Q: I rehomed a blue and gold macaw this week from someone who couldn’t afford him any longer. His beak is crooked and overgrown. Will he be able to eat normally? — Jackie W, Decatur, IL
A: What you are describing sounds like “scissor beak”. It is a somewhat common condition where the upper and lower portions of the beak (mandibles) do not meet properly causing one or both to deform. Beak overgrowth is commonly associated with scissor beak as an afflicted bird will not use the beak in typical ways that would result in the normal wear that would keep it in proper condition and shape.
There isn’t any one reason for this condition; it could be congenital or hereditary. It can be the result of improper hand feeding, poor diet or the result of a behavior pattern that causes unusual wear in the beak forcing misalignment. It could be a combination of these factors.
Parrots are brilliantly talented when it comes to adapting to situations. One with scissor beak is quite able to eat the same foods as other parrot. It simply makes modifications as to how it accomplishes this where necessary. You should encourage your new bird to eat regular foods, if it is not doing so already.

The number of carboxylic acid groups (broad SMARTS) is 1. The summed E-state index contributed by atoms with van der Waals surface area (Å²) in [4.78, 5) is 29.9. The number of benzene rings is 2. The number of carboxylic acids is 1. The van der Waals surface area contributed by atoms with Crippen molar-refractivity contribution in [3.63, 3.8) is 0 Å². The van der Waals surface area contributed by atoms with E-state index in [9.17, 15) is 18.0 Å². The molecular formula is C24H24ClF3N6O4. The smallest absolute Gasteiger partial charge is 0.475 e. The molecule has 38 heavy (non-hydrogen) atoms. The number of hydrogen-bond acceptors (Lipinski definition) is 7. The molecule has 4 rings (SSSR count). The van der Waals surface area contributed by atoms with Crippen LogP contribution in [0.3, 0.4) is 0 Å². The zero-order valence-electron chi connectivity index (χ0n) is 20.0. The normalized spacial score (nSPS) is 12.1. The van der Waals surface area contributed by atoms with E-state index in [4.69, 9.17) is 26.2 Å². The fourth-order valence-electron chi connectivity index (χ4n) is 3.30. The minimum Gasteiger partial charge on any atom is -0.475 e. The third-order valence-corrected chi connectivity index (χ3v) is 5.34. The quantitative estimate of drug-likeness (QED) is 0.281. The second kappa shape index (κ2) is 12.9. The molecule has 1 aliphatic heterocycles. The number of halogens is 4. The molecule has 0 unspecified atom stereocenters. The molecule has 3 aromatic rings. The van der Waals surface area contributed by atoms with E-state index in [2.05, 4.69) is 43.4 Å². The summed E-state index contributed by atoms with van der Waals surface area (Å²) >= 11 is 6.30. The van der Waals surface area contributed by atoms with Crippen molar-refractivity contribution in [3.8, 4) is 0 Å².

However, you will want to make every effort to eliminate the problem. A beak that is untended and allowed to overgrow without restraint can lead to other problems. A friend once told me about an amazon with scissor beak that had come into his possession after it was removed by authorities from a horrible breeding situation.The upper mandible was so overgrown that it had imbedded itself into the side of the bird’s face.
The good news is that scissor beak is almost always correctable. With the use of a rotary tool and common fingernail and cuticle instruments, a vet can reshape the beak. Since the beak is in constant growth, it requires repeated and consistent reshaping. Over a period of time, depending on the severity of the deformation, the remodeling slowly encourages new growth to come in correctly.
This procedure should ALWAYS be performed by a qualified vet. Improper shaping by a novice could make the problem worse.
Dr. Scott McDonald, DVM may be the only avian vet the planet with a mobile office, in which he performs outpatient procedures and consultations. He put together a great pictoral of beak deformities and injuries of birds that have been in his care. There are several before and after photos depicting the wonderful results of beak reshaping and repair. Some of the pictures are graphic – be warned.
Author Patty Jourgensen specializes in avian health, behavior and nutrition and has been working with and caring for rescue birds since 1987.